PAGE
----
U.S. Embassy Staff Evacuated From Kabul
Helicopters are removing U.S. staff from the embassy as the Taliban circle Kabul.
TAMARA KEITH, HOST:
U.S. embassy staff are being evacuated from Kabul as Taliban fighters surround the Afghan capital. It is all unfolding much quicker than the Biden administration anticipated. Joining us now to talk about this is NPR diplomatic correspondent Michele Kelemen. Hi, Michele.
MICHELE KELEMEN, BYLINE: Good morning.
KEITH: President Biden sent several thousand troops back in this weekend to help with the evacuation. What do we know about it?
KELEMEN: Well, you know, the - this is an embassy that used to be one of the largest in the world, but there was a drawdown earlier this year. And now they're expected to take pretty much everybody out except for what they're calling the core mission. That would be, you know, like, the ambassador and a few top aides. And for now, they're going to be based at the airport so that they can make a quick escape. And before leaving the embassy, staffers had to get rid of, you know, classified documents, computer equipment. So it was sort of a mad rush this week.
KEITH: The flag is still on the U.S. embassy for now?
KELEMEN: I'm not sure about that. I haven't seen pictures yet, but what they normally do is they take it down and hide it away for safekeeping. There are stories about the last time they had to do this in Kabul. And when the U.S. troops moved back in after 9/11, they found the same flag with a note from a previous Marine who had been based there.
KEITH: Wow. What will the embassy staff who remain sort of holed up at the airport - what part of the mission will they be able to do?
KELEMEN: Well, I mean, frankly, not much. The line from the State Department all week is that, you know, they're there to support the Afghan government and to help with the evacuation of Afghans who worked with the U.S. I mean, it's not clear what the Afghan government's going to be in, you know, a couple of days from now. And, you know, while they're - they've taken out about 1,200 of these Afghans and their families to date. There are tens of thousands more who want to leave and want to be evacuated. The military had been offering to do this and said they could do it, but now it looks very late.
You know, there was kind of a fear in Washington of a Saigon-like image, you know, when the embassy was evacuated from Vietnam at the end of the war in - on helicopters, and that's sort of what we're seeing today. The Biden administration is playing down that. They, you know, say that they're going to do what they can to help these Afghans. But this has really moved a lot faster. And - you know, and it's not just Afghans who worked for the military. There's also Afghans who worked with aid groups. And U.S. - the U.S. Agency for International Development has been telling, you know, its programs out in Afghanistan to erase records, social media posts so that Afghans who worked with them won't be targeted by the Taliban.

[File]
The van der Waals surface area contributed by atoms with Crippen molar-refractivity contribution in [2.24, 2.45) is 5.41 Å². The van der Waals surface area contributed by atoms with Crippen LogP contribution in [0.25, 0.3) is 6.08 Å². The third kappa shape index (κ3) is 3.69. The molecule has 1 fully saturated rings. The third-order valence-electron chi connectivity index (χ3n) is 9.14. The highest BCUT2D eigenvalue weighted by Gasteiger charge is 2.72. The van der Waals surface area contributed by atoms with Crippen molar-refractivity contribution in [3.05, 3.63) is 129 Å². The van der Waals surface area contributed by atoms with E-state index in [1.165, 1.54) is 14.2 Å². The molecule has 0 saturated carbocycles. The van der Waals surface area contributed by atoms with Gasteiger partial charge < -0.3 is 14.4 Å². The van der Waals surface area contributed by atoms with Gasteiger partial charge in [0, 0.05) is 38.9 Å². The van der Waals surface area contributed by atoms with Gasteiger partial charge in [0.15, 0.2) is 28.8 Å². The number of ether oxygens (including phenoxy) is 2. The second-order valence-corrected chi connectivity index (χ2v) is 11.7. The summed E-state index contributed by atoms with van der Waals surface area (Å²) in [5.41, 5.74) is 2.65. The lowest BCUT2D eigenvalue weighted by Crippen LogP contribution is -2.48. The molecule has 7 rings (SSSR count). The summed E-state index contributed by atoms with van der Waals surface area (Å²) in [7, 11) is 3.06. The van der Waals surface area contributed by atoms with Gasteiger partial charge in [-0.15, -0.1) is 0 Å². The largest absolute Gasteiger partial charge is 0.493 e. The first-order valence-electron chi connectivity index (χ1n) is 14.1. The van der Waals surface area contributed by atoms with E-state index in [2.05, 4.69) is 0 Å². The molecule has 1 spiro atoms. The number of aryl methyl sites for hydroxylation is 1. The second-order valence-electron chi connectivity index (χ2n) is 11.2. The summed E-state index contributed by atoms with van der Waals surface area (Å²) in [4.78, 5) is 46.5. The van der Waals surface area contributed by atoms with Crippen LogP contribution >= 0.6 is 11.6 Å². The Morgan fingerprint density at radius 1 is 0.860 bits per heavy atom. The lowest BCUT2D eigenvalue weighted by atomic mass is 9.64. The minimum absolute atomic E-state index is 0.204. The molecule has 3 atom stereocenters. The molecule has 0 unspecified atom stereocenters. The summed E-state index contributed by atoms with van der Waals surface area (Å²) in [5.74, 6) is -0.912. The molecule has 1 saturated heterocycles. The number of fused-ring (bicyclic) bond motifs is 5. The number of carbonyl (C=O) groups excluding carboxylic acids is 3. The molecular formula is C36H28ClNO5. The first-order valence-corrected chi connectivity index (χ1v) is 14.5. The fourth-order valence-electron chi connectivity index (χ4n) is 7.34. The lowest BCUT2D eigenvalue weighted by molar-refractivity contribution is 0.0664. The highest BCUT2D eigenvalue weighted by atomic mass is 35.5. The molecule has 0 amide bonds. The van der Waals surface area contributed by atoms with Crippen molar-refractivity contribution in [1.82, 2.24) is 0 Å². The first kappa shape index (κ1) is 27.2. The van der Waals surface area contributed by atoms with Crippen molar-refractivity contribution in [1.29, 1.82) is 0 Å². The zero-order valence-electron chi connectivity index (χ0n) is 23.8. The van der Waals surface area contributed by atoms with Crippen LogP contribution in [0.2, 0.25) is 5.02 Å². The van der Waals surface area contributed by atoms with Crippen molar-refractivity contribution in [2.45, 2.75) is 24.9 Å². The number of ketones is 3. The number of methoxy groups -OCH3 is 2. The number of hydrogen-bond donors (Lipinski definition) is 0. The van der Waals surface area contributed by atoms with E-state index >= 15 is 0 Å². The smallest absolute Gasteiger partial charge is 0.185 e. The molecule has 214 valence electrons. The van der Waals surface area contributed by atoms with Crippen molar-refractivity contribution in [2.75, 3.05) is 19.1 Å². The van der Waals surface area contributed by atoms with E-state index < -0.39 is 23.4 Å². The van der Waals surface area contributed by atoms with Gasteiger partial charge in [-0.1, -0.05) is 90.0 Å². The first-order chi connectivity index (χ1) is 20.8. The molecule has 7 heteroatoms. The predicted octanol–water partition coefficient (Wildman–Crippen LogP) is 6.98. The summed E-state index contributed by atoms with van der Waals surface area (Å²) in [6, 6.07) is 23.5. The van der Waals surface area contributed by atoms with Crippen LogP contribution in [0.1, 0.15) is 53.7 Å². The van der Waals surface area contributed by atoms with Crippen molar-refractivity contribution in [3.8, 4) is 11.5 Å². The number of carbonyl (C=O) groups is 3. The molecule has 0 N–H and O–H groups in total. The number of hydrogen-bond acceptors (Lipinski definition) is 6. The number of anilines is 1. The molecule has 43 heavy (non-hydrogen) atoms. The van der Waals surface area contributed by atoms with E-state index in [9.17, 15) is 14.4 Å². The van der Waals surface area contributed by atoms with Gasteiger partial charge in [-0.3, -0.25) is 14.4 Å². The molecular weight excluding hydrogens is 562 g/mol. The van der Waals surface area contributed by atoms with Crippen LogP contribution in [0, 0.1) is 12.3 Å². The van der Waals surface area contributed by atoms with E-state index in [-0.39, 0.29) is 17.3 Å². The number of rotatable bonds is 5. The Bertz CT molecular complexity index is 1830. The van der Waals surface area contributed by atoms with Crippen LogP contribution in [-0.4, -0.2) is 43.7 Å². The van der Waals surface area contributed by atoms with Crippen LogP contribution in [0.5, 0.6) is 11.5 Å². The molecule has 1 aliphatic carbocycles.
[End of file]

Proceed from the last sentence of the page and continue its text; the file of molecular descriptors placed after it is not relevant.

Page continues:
KEITH: What about Secretary of State Antony Blinken? He looks like he is making the rounds on television this morning. Do you have any sense of how he's explaining where things stand?
KELEMEN: Yeah, I mean, he was already just on CNN. And, you know, his line is that the - you know, the U.S. had no other choice but to leave because of the deal that the Trump administration negotiated with the Taliban, that if they had kept troops in, they would be the targets of the Taliban. But he's having a hard time explaining why it looks like such a mess. He says that it's not a Saigon moment. He says the U.S. accomplished what it wanted to do in Afghanistan, which was dealing with the terrorist threat, and that the U.S. is going to keep in place some sort of capacity to deal with any future terrorist threat in Afghanistan. But there are lots of questions about why they're, you know, really scrambling right now.
KEITH: Michele Kelemen, NPR's diplomatic correspondent, thank you so much.
KELEMEN: Thank you. Transcript provided by NPR, Copyright NPR.